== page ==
Tales of Jet-propelled Predators

11 December, 2011

The fossil cephalopod slab in Melbourne Museum’s Discovery Centre
The fossil cephalopod slab in Melbourne Museum’s Discovery Centre
Image: Nicole Kearney
Source: Museum Victoria

Question: What are the amazing fossils on the slab of rock in the Melbourne Museum Discovery Centre?

Answer: Although visitors have voiced some interesting interpretations of the large slab of rock in the Discovery Centre (it's been called everything from an art installation to 'fossil dinosaur eyes and teeth'), the slab actually contains fossilised remains of fast-swimming marine molluscs called cephalopods.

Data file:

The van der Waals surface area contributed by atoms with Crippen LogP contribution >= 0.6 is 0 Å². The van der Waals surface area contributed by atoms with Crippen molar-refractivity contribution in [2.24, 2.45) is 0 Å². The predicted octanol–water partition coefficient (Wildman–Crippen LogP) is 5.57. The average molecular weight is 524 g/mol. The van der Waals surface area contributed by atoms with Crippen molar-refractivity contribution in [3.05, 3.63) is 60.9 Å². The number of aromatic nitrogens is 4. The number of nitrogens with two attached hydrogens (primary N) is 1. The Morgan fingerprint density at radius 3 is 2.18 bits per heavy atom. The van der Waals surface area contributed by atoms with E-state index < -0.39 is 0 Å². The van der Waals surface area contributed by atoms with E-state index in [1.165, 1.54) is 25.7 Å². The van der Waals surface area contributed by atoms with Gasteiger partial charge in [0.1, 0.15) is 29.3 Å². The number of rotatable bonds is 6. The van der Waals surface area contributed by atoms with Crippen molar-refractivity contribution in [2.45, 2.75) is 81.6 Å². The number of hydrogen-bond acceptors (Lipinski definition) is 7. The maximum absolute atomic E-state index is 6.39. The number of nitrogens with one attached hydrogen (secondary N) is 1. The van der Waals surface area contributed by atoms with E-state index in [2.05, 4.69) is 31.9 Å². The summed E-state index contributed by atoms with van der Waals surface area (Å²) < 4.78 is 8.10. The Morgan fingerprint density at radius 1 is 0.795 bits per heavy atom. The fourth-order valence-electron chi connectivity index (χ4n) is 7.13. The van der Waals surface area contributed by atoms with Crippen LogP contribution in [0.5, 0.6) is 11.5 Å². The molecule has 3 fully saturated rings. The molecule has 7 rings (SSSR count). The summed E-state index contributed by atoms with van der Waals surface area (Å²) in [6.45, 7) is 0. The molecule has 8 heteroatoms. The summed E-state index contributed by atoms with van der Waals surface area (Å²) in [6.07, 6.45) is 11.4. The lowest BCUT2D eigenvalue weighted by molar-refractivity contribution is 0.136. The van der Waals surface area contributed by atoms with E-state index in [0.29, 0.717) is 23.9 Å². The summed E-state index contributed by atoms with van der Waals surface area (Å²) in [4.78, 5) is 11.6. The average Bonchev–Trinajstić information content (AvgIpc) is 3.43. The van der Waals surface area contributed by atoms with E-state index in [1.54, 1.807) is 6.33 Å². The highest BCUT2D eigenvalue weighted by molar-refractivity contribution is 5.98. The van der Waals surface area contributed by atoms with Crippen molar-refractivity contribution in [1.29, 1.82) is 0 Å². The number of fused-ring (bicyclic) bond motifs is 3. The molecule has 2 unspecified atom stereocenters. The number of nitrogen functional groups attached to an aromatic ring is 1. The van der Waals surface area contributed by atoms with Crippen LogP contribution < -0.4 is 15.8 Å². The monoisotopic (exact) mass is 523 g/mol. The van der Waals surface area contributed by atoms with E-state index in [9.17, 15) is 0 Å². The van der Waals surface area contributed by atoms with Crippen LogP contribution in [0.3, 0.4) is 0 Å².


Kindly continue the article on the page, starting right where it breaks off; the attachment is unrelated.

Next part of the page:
These once-abundant animals resembled modern-day squid: fierce predators with a cluster of grasping tentacles and a mechanism that shot out a jet of water to propel them through the oceans.

The fossils on the slab are from two types of cephalopod. The long, straight shells are from Orthocones, relatives of modern-day nautilus. The spiral shells are from an extinct group of cephalopods called Ammonites.

After the animals died, these shells settled on the seafloor and became buried in silty mud. The outer shell itself is not preserved, but these fossils are like x-rays of the shell's inner structure, showing the chambers that the animals used to live in. Some of these chambers were also filled with a gas for buoyancy.

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